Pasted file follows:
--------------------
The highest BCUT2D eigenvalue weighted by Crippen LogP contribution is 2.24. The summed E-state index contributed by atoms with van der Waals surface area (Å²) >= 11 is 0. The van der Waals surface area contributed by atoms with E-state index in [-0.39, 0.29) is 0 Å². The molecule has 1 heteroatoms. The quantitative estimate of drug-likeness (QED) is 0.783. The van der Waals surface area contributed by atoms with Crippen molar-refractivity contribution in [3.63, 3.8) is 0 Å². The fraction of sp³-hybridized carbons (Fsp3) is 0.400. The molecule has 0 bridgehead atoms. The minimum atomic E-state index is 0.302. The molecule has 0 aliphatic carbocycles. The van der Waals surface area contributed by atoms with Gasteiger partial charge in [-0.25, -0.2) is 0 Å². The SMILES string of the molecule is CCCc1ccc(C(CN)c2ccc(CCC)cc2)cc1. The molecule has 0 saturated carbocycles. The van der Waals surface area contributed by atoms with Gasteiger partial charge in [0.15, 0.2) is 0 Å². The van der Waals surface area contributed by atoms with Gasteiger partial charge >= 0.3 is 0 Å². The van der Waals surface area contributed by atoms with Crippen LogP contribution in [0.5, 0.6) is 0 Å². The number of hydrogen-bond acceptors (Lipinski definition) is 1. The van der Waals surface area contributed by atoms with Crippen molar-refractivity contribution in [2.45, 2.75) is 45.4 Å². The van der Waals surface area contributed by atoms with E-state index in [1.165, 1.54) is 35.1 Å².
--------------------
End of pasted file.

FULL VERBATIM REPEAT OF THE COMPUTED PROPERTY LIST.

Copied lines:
The highest BCUT2D eigenvalue weighted by Crippen LogP contribution is 2.24. The summed E-state index contributed by atoms with van der Waals surface area (Å²) >= 11 is 0. The van der Waals surface area contributed by atoms with E-state index in [-0.39, 0.29) is 0 Å². The molecule has 1 heteroatoms. The quantitative estimate of drug-likeness (QED) is 0.783. The van der Waals surface area contributed by atoms with Crippen molar-refractivity contribution in [3.63, 3.8) is 0 Å². The fraction of sp³-hybridized carbons (Fsp3) is 0.400. The molecule has 0 bridgehead atoms. The minimum atomic E-state index is 0.302. The molecule has 0 aliphatic carbocycles. The van der Waals surface area contributed by atoms with Gasteiger partial charge in [-0.25, -0.2) is 0 Å². The SMILES string of the molecule is CCCc1ccc(C(CN)c2ccc(CCC)cc2)cc1. The molecule has 0 saturated carbocycles. The van der Waals surface area contributed by atoms with Gasteiger partial charge in [0.15, 0.2) is 0 Å². The van der Waals surface area contributed by atoms with Gasteiger partial charge >= 0.3 is 0 Å². The van der Waals surface area contributed by atoms with Crippen LogP contribution in [0.5, 0.6) is 0 Å². The number of hydrogen-bond acceptors (Lipinski definition) is 1. The van der Waals surface area contributed by atoms with Crippen molar-refractivity contribution in [2.45, 2.75) is 45.4 Å². The van der Waals surface area contributed by atoms with E-state index in [1.165, 1.54) is 35.1 Å².